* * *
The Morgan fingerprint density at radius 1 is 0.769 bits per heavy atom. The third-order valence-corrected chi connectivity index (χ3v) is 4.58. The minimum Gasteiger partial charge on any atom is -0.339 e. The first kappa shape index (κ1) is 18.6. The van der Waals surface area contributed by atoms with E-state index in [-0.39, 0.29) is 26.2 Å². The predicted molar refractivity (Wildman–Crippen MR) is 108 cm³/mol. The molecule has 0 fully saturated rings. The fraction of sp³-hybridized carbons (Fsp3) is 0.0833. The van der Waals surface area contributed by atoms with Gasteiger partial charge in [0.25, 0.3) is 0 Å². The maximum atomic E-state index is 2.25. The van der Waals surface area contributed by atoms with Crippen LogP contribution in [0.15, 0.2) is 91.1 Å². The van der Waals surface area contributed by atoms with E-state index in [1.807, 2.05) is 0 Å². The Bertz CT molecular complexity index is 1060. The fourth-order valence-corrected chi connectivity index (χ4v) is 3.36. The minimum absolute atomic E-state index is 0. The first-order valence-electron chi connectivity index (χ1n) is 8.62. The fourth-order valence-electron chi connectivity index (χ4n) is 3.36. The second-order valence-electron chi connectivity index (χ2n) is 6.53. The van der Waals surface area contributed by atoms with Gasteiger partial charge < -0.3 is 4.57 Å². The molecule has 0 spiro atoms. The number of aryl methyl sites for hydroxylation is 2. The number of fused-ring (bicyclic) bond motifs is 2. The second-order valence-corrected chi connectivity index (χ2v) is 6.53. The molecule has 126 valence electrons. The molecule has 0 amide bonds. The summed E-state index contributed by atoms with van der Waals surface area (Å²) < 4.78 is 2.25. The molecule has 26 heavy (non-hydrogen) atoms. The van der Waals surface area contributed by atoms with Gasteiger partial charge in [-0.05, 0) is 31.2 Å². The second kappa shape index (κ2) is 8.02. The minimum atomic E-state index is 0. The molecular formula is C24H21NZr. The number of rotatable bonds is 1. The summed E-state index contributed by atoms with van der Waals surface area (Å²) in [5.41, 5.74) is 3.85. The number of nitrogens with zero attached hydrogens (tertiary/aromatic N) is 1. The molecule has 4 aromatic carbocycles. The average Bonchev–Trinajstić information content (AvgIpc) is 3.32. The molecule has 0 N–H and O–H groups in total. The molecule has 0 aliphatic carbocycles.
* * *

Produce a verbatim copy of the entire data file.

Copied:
The Morgan fingerprint density at radius 1 is 0.769 bits per heavy atom. The third-order valence-corrected chi connectivity index (χ3v) is 4.58. The minimum Gasteiger partial charge on any atom is -0.339 e. The first kappa shape index (κ1) is 18.6. The van der Waals surface area contributed by atoms with E-state index in [-0.39, 0.29) is 26.2 Å². The predicted molar refractivity (Wildman–Crippen MR) is 108 cm³/mol. The molecule has 0 fully saturated rings. The fraction of sp³-hybridized carbons (Fsp3) is 0.0833. The van der Waals surface area contributed by atoms with Gasteiger partial charge in [0.25, 0.3) is 0 Å². The maximum atomic E-state index is 2.25. The van der Waals surface area contributed by atoms with Crippen LogP contribution in [0.15, 0.2) is 91.1 Å². The van der Waals surface area contributed by atoms with E-state index in [1.807, 2.05) is 0 Å². The Bertz CT molecular complexity index is 1060. The fourth-order valence-corrected chi connectivity index (χ4v) is 3.36. The minimum absolute atomic E-state index is 0. The first-order valence-electron chi connectivity index (χ1n) is 8.62. The fourth-order valence-electron chi connectivity index (χ4n) is 3.36. The second-order valence-electron chi connectivity index (χ2n) is 6.53. The van der Waals surface area contributed by atoms with Gasteiger partial charge < -0.3 is 4.57 Å². The molecule has 0 spiro atoms. The number of aryl methyl sites for hydroxylation is 2. The number of fused-ring (bicyclic) bond motifs is 2. The second-order valence-corrected chi connectivity index (χ2v) is 6.53. The molecule has 126 valence electrons. The molecule has 0 amide bonds. The summed E-state index contributed by atoms with van der Waals surface area (Å²) < 4.78 is 2.25. The molecule has 26 heavy (non-hydrogen) atoms. The van der Waals surface area contributed by atoms with Gasteiger partial charge in [-0.05, 0) is 31.2 Å². The second kappa shape index (κ2) is 8.02. The minimum atomic E-state index is 0. The molecular formula is C24H21NZr. The number of rotatable bonds is 1. The summed E-state index contributed by atoms with van der Waals surface area (Å²) in [5.41, 5.74) is 3.85. The number of nitrogens with zero attached hydrogens (tertiary/aromatic N) is 1. The molecule has 4 aromatic carbocycles. The average Bonchev–Trinajstić information content (AvgIpc) is 3.32. The molecule has 0 N–H and O–H groups in total. The molecule has 0 aliphatic carbocycles.